About Teresa Bree Interlicchia: I’m a homeschooling mama to two beautiful babes, and I work in partnership with my dear friend Cris as a postpartum doula and class-offerer at Rally Doulas. I have a BA in History and am an avid devourer of folk-herbalism, folk-tales, oral histories, and all things associated with the normal people in History. We offer our work in the Finger Lakes to Rochester area of New York State. Website: http://www.rallydoulas.com
What inspired you to become a doula?
When I birthed my first child, 11-ish years ago, I was one of the first in my community to have a child. It seemed like everyone else was still playing in punk bands and living a pretty free lifestyle and postpartum hit me as a very difficult transition. I struggled with breastfeeding, I struggled with postpartum anxiety, I struggled. A lot. As my friends became parents, I offered support. I helped with breastfeeding. I answered questions. I brought up the tough things that so often get skipped over when people visit postpartum folks. I wanted to be real and reinforce that all of the feelings are normal and should not be judged or dismissed.
Why do you identify with the term radical doula?
My goal as a postpartum doula is always to work myself out of a job. My long term goal (which class-offering is a huge part of) is to help people remember how to doula each other. I do not hold the belief that the role of Doula is one that can only be held by a “certified professional”. This idea is so new in our culture. I think that we are all capable of fulfilling the needs that parents have if we learn to communicate properly, remember how to receive, and drop our feelings of “not-enough-ness”. We need each other. I have done years of training (book learning, hands on learning, and mentorship) but I am not certified by a governing body to do postpartum work. And that is kind of by choice. This feels good (and radical) to me.
What is your doula philosophy and how does it fit into your broader political beliefs?
I think that we need to become re-connected in our communities. While I see the huge resource that the internet is, it is also doing us a huge disservice in our day to day interactions. There is likely someone on your very street or in your apartment building that could support you during postpartum (life) in someway! We need to re-connect with the people who are physically around us! And we need to make asking for help a normal and non-judged action. This also extends to my broader political (and social) beliefs. We all have skills. We all have things to offer. And we all need help. Let’s re-connect in our community. Let’s re-build physical connections. Let’s barter and trade our skills and our goods.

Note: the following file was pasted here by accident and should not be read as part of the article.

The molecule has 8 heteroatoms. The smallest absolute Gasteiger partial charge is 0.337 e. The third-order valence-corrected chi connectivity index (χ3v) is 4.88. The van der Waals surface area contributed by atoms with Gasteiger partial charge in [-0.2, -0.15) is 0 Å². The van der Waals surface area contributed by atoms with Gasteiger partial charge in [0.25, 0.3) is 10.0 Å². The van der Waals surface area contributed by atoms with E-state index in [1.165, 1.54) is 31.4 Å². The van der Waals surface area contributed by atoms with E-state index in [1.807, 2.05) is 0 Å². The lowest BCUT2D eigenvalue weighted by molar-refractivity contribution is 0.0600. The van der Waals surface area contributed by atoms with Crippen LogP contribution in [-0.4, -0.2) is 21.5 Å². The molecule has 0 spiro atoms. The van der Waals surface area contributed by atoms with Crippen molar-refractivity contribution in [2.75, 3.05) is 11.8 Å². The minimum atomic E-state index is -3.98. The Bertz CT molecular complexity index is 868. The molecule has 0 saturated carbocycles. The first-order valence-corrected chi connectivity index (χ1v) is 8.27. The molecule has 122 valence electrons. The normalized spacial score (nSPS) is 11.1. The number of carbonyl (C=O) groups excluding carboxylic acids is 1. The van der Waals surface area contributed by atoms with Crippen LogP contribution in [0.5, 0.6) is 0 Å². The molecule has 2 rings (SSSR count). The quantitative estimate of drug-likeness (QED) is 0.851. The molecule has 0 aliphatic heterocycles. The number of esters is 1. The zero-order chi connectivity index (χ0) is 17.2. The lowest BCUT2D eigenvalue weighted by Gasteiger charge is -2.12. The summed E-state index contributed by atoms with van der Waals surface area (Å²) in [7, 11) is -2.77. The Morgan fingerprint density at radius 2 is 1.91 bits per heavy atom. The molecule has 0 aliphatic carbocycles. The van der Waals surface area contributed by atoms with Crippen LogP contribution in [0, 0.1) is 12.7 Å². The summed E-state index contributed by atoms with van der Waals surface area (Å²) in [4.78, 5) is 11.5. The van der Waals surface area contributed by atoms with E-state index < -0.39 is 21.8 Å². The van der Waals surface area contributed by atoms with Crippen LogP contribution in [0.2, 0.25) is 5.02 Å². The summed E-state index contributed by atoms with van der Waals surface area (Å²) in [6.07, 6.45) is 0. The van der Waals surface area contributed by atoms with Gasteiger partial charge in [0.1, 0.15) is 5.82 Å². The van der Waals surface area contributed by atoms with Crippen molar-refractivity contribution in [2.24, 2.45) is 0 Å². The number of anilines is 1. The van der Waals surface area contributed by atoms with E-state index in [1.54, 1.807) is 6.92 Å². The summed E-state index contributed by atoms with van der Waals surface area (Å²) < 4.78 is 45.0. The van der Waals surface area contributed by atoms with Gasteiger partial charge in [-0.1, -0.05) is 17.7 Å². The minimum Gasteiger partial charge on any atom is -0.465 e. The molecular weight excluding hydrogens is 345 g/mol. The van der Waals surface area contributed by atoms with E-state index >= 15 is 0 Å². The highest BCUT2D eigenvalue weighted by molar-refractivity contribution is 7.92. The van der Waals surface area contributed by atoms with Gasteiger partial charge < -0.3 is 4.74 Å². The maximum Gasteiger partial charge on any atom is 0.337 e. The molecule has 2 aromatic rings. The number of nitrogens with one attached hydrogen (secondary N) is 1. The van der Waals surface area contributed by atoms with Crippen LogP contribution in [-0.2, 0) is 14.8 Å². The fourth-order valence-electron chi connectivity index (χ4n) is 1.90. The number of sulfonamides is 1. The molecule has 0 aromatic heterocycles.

What is your favorite thing about being a doula?
I love being a gentle support that nudges parents in the direction of finding their confidence and voice. Most folks know what instinctually feels right when caring for new babes, they just don’t know how to hear that voice of knowing. We are so inundated with experts and websites and books…. we forget to pause and go to our gut. I love helping parents who want to breastfeed be successful in it. And I love listening to parents talk about all of the feelings and concerns and joys of caring for babes!
If you could change one thing about the experience of pregnancy and birth, what would it be?
I would erase, in every parent, the weighing feeling that asking for help equals admitting defeat. We were never meant to go through the experiences of life alone. Historically, there have been social support systems in place to help with all of the thresholds from life to death. It is only very recently that we have turned these roles of support over to professionals and certified people.
I would instill the memory in every brain of every person in society that we are all capable of helping, and that we are all worthy of receiving help. And more bartering and trade!